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How to do barbell thrusters [Article, Video]

Posted by Pascal Landshoeft

Feb 12, 2020 9:00:00 AM

Overview of the most effective barbell exercises for beginners

How to do barbell thrusters

This is a short overview of the most effective barbell exercises which beginners can do. I left the Olympic lifts out on purpose as they are harder to learn than this selection.
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Tension is one of the most underrated and overlooked topics for beginners. The effect of any exercise you can do in the gym is amplified by building maximum tension in your body. 
From head to toe, your body should be ready and in position. This demands mental focus. Engage your core. Stack your bones. You want to be a metal rod and not spaghetti. Especially when it comes to lifting heavyweights. 
The two major parts of building tension are your breathing and your grip on the weight. Fill your body with a little bit of air and press all your muscles out. Grip the bar as hard as you can. Only these two actions will already bring your maximum strength significantly up. Focus on intent and see the results. 

How to barbell row

The barbell row is underutilized. It is tempting to spend a lot of time pushing and too little on pulling exercises. In the long-run, this will create imbalances that lead to suboptimal performance.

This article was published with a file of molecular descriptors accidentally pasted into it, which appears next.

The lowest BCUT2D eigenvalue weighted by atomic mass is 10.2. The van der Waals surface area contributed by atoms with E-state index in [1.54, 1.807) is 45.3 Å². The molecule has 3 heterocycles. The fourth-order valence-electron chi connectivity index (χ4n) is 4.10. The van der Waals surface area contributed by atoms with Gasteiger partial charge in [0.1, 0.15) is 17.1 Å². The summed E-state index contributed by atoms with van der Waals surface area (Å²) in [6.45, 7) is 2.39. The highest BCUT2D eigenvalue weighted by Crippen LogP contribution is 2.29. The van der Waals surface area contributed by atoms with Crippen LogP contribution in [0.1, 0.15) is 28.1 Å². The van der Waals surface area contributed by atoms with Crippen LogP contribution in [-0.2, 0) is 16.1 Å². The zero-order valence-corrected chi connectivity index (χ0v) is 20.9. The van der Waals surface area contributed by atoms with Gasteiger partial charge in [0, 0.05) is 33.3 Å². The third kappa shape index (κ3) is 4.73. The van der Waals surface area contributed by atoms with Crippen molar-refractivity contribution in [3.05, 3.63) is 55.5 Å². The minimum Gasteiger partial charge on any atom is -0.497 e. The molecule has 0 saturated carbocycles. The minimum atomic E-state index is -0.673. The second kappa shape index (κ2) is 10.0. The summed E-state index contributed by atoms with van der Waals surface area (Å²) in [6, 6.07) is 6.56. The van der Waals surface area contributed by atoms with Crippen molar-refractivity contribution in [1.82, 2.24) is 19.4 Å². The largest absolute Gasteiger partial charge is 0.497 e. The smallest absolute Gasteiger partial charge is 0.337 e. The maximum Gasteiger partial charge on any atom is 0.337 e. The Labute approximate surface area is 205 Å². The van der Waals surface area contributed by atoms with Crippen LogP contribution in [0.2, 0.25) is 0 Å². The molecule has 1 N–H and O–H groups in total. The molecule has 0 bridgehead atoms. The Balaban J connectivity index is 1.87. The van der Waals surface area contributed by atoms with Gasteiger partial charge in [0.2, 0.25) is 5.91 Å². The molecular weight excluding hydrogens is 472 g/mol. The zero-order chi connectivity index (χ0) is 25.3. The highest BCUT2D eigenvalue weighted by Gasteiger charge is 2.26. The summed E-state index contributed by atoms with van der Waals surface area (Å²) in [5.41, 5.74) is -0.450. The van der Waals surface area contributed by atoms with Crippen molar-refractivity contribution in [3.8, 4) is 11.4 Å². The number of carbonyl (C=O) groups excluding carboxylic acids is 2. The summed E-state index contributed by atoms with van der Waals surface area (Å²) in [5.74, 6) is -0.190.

The barbell row counteracts this trend. The main variations of the barbell row are:
  • From the ground 
  • From blocks 
  • With body English 
  • Without body English 
The most taught version is the barbell row from the ground without body English. Body English means that you use your entire body for the row. Many coaches deem this dangerous. However, world record deadlift athletes like Cailer Woolam and Ed Coan recommend the row with a lot of body English. Less common variations of the row start on a block. 
The argument for body English is to pull more weight. Train your rows heavy by incorporating your entire body into the movement. The trade-off is a higher injury risk. Without body English, you will have more activation of the back for muscle growth but less work of the body as a unit.